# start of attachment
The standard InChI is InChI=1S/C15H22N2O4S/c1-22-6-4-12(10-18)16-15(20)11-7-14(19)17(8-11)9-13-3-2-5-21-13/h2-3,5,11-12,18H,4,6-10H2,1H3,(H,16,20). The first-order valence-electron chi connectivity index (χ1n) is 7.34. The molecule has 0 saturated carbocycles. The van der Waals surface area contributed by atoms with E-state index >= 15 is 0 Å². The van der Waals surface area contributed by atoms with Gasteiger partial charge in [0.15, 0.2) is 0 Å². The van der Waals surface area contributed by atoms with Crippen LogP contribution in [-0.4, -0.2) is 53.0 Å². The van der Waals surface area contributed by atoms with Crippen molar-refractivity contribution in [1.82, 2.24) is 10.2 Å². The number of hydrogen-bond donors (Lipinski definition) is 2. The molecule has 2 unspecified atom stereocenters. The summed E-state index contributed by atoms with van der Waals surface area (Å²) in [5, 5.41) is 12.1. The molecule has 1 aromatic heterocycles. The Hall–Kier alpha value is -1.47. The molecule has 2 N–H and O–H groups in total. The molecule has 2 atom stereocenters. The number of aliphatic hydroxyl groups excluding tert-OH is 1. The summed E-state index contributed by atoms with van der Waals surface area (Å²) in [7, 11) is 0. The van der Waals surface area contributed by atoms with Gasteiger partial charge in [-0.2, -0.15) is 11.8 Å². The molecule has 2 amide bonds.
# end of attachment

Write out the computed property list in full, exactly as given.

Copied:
The standard InChI is InChI=1S/C15H22N2O4S/c1-22-6-4-12(10-18)16-15(20)11-7-14(19)17(8-11)9-13-3-2-5-21-13/h2-3,5,11-12,18H,4,6-10H2,1H3,(H,16,20). The first-order valence-electron chi connectivity index (χ1n) is 7.34. The molecule has 0 saturated carbocycles. The van der Waals surface area contributed by atoms with E-state index >= 15 is 0 Å². The van der Waals surface area contributed by atoms with Gasteiger partial charge in [0.15, 0.2) is 0 Å². The van der Waals surface area contributed by atoms with Crippen LogP contribution in [-0.4, -0.2) is 53.0 Å². The van der Waals surface area contributed by atoms with Crippen molar-refractivity contribution in [1.82, 2.24) is 10.2 Å². The number of hydrogen-bond donors (Lipinski definition) is 2. The molecule has 2 unspecified atom stereocenters. The summed E-state index contributed by atoms with van der Waals surface area (Å²) in [5, 5.41) is 12.1. The molecule has 1 aromatic heterocycles. The Hall–Kier alpha value is -1.47. The molecule has 2 N–H and O–H groups in total. The molecule has 2 atom stereocenters. The number of aliphatic hydroxyl groups excluding tert-OH is 1. The summed E-state index contributed by atoms with van der Waals surface area (Å²) in [7, 11) is 0. The van der Waals surface area contributed by atoms with Gasteiger partial charge in [-0.2, -0.15) is 11.8 Å². The molecule has 2 amide bonds.